Tyton Bio’s tobacco project
Tobacco’s been re-thought, re-engineered and re-invented as a platform for sustainable, low-carbon fuels, and green chemicals – who’s doing what, where and how?
From time to time, it’s been said in flowery moments of commercial rapture that such-and-such technology or such-and-such company or is a “pillar of our American democracy”. In the case of the tobacco leaf, it’s meant literally.
Tobacco leaves and flowers forming the capital of the US Senate pillars
When next you take a tour of the US Capitol and visit the small rotunda of the Old Senate Chamber, look up at the pillars. They’re capped with masonry carved in the shape of tobacco leaves and flowers.
It was a tribute by Capitol Architect Benjamin Henry Latrobe to the native American plant which did so much to power the young nation’s economy as its first cash crop. It was financial source of all the leisure time that planters Thomas Jefferson, George Washington and James Madison had to devote to the development of the United States, and had a nasty intersection in its early days with the history of American slavery.
US Capitol small rotunda, with its tobacco-topped pillars
If tobacco’s reputation has fallen into disrepute on soil sustainability and smoking application grounds (and George Washington abandoned the crop in his lifetime, switching over to grain production), it’s being rehabilitated by a global resurgence of interest in the North American native. And therein lies our tale today.
Reimagining the Demon Leaf
In France and America, we reported overnight that Deinove and Tyton BioEnergy Systems have entered into a technological and commercial partnership. The main goal of the partnership is to combine Tyton’s energy tobacco feedstock, process and production infrastructure with Deinove’s Deino-based fermentation solutions in order to produce green chemical compounds of high commercial value. Tyton’s energy tobacco technology combines advancements in plant sciences, agronomics, and processing to produce cost-competitive sugars, oils, proteins and other green chemicals at high profits.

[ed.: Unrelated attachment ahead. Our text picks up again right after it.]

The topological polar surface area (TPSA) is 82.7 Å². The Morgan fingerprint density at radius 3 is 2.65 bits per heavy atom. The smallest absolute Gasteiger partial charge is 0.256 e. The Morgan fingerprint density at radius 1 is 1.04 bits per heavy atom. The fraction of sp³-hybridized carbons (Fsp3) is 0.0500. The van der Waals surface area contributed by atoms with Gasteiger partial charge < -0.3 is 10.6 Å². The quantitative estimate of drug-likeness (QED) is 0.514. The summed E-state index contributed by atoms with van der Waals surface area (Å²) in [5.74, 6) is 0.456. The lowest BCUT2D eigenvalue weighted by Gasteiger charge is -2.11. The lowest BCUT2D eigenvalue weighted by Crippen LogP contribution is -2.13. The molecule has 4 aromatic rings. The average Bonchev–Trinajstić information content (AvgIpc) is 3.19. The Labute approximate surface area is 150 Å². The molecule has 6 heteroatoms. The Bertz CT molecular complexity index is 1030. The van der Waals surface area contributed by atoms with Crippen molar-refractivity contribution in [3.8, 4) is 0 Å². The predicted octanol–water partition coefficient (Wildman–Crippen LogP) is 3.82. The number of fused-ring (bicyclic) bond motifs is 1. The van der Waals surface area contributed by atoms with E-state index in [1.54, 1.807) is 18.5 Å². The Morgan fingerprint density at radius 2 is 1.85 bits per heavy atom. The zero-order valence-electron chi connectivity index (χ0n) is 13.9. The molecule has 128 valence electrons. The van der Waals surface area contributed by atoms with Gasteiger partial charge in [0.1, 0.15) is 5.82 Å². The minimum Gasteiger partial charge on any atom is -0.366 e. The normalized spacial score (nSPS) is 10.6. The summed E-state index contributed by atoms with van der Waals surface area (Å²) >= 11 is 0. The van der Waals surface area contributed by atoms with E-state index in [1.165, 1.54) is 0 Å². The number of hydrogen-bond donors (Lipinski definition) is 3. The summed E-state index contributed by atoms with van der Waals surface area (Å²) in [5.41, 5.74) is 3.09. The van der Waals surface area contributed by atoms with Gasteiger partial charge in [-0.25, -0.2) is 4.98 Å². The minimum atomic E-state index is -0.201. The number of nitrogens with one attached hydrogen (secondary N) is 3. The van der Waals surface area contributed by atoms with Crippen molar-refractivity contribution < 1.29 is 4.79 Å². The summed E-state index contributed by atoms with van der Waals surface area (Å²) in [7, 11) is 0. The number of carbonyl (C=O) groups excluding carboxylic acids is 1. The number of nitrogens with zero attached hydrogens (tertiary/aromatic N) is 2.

“From a scientific perspective, Deinove’s technology platform represents a crucial step forward in industrial fermentation. The Deinococci bacteria can assimilate partially hydrolyzed sugar chains at high temperature to produce an attractive portfolio of renewable chemicals in a cost-effective way. Together with Tyton’s energy tobacco sugars, our partnership is a game changer” added Dr. Iulian Bobe, CTO of Tyton. More on that story here.
Tyton in the bigger picture
We also reported in June 2015 that Smithfield Foods’ Hog Production Division (Murphy-Brown, LLC), and Tyton BioEnergy Systems put together a research partnership to establish field trials with non-smoking tobacco using hog manure as fertilizer. In addition, the companies are pursuing the development of ethanol products using tobacco as raw material rather than corn. Smithfield and Tyton said they will develop applications for Tyton’s tobacco-based biochar and activated carbon products, which can be used for a wide-range of filtration, land remediation, and soil amendment purposes.
What’s Tyton BioEnergy Systems up to, on a larger front? As we reported in January 2015, they’re manipulating the DNA of standard tobacco to boost its sugar and oil content, allowing the plant to be used as feedstock for both ethanol as well as biodiesel. The company is collaborating with local farmers on test plots to monitor the various production and harvesting methods that will lead to improved use of the crop for biofuels.
Tyton Bio: The 8-Slide Guide
You can learn a heck more about Tyton via this 8-Slide Guide, here.
The biggest tobacco project going: aviation biofuels and South Africa’s Project Solaris